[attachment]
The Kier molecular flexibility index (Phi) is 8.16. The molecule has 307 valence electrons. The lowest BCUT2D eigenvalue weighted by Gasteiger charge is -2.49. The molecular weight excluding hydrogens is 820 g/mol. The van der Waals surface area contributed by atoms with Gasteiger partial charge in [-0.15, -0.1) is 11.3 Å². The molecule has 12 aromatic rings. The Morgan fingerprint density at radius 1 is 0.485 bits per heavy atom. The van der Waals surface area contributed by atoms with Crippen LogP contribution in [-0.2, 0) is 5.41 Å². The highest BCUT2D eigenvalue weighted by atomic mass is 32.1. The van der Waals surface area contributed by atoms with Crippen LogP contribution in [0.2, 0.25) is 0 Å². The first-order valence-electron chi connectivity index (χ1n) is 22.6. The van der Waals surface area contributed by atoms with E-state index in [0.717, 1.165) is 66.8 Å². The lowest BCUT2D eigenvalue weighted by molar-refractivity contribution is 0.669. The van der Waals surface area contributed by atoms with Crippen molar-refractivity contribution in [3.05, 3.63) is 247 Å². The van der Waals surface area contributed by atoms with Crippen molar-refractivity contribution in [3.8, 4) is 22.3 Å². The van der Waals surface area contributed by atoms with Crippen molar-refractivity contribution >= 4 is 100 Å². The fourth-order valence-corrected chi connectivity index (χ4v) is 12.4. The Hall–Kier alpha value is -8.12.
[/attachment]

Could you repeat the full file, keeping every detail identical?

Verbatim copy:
The Kier molecular flexibility index (Phi) is 8.16. The molecule has 307 valence electrons. The lowest BCUT2D eigenvalue weighted by Gasteiger charge is -2.49. The molecular weight excluding hydrogens is 820 g/mol. The van der Waals surface area contributed by atoms with Gasteiger partial charge in [-0.15, -0.1) is 11.3 Å². The molecule has 12 aromatic rings. The Morgan fingerprint density at radius 1 is 0.485 bits per heavy atom. The van der Waals surface area contributed by atoms with Crippen LogP contribution in [-0.2, 0) is 5.41 Å². The highest BCUT2D eigenvalue weighted by atomic mass is 32.1. The van der Waals surface area contributed by atoms with Crippen LogP contribution in [0.2, 0.25) is 0 Å². The first-order valence-electron chi connectivity index (χ1n) is 22.6. The van der Waals surface area contributed by atoms with E-state index in [0.717, 1.165) is 66.8 Å². The lowest BCUT2D eigenvalue weighted by molar-refractivity contribution is 0.669. The van der Waals surface area contributed by atoms with Crippen molar-refractivity contribution in [3.05, 3.63) is 247 Å². The van der Waals surface area contributed by atoms with Crippen molar-refractivity contribution in [3.8, 4) is 22.3 Å². The van der Waals surface area contributed by atoms with Crippen molar-refractivity contribution >= 4 is 100 Å². The fourth-order valence-corrected chi connectivity index (χ4v) is 12.4. The Hall–Kier alpha value is -8.12.